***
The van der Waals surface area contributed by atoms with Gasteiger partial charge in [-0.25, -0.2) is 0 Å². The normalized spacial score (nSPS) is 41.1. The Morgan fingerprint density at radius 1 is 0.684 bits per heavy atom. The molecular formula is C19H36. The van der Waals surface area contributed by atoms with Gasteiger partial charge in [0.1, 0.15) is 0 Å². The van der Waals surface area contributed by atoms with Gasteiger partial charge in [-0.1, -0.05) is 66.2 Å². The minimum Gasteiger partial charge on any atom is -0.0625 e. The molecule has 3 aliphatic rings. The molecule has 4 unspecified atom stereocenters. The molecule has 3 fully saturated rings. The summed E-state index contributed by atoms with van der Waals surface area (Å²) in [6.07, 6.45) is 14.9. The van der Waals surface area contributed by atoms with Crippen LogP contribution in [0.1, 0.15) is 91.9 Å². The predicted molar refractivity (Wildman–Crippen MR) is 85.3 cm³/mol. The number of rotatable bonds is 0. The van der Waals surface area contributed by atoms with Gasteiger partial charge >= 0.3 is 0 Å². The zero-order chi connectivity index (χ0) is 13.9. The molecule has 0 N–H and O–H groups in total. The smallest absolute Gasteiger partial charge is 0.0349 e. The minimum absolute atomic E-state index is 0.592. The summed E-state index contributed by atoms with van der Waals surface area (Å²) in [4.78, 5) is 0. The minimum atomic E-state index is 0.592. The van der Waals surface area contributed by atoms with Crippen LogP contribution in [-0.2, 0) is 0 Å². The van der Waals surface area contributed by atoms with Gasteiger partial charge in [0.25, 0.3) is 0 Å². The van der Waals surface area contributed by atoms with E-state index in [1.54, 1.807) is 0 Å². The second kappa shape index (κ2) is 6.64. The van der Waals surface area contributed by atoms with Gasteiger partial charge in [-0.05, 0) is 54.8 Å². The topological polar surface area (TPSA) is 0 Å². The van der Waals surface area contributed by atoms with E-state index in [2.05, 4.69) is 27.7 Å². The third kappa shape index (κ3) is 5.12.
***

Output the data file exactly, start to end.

The van der Waals surface area contributed by atoms with Gasteiger partial charge in [-0.25, -0.2) is 0 Å². The normalized spacial score (nSPS) is 41.1. The Morgan fingerprint density at radius 1 is 0.684 bits per heavy atom. The molecular formula is C19H36. The van der Waals surface area contributed by atoms with Gasteiger partial charge in [0.1, 0.15) is 0 Å². The van der Waals surface area contributed by atoms with Gasteiger partial charge in [-0.1, -0.05) is 66.2 Å². The minimum Gasteiger partial charge on any atom is -0.0625 e. The molecule has 3 aliphatic rings. The molecule has 4 unspecified atom stereocenters. The molecule has 3 fully saturated rings. The summed E-state index contributed by atoms with van der Waals surface area (Å²) in [6.07, 6.45) is 14.9. The van der Waals surface area contributed by atoms with Crippen LogP contribution in [0.1, 0.15) is 91.9 Å². The predicted molar refractivity (Wildman–Crippen MR) is 85.3 cm³/mol. The number of rotatable bonds is 0. The van der Waals surface area contributed by atoms with Gasteiger partial charge >= 0.3 is 0 Å². The zero-order chi connectivity index (χ0) is 13.9. The molecule has 0 N–H and O–H groups in total. The smallest absolute Gasteiger partial charge is 0.0349 e. The minimum absolute atomic E-state index is 0.592. The summed E-state index contributed by atoms with van der Waals surface area (Å²) in [4.78, 5) is 0. The minimum atomic E-state index is 0.592. The van der Waals surface area contributed by atoms with Crippen LogP contribution in [-0.2, 0) is 0 Å². The van der Waals surface area contributed by atoms with Gasteiger partial charge in [0.25, 0.3) is 0 Å². The van der Waals surface area contributed by atoms with E-state index in [1.54, 1.807) is 0 Å². The second kappa shape index (κ2) is 6.64. The van der Waals surface area contributed by atoms with Gasteiger partial charge in [-0.05, 0) is 54.8 Å². The topological polar surface area (TPSA) is 0 Å². The van der Waals surface area contributed by atoms with E-state index in [2.05, 4.69) is 27.7 Å². The third kappa shape index (κ3) is 5.12.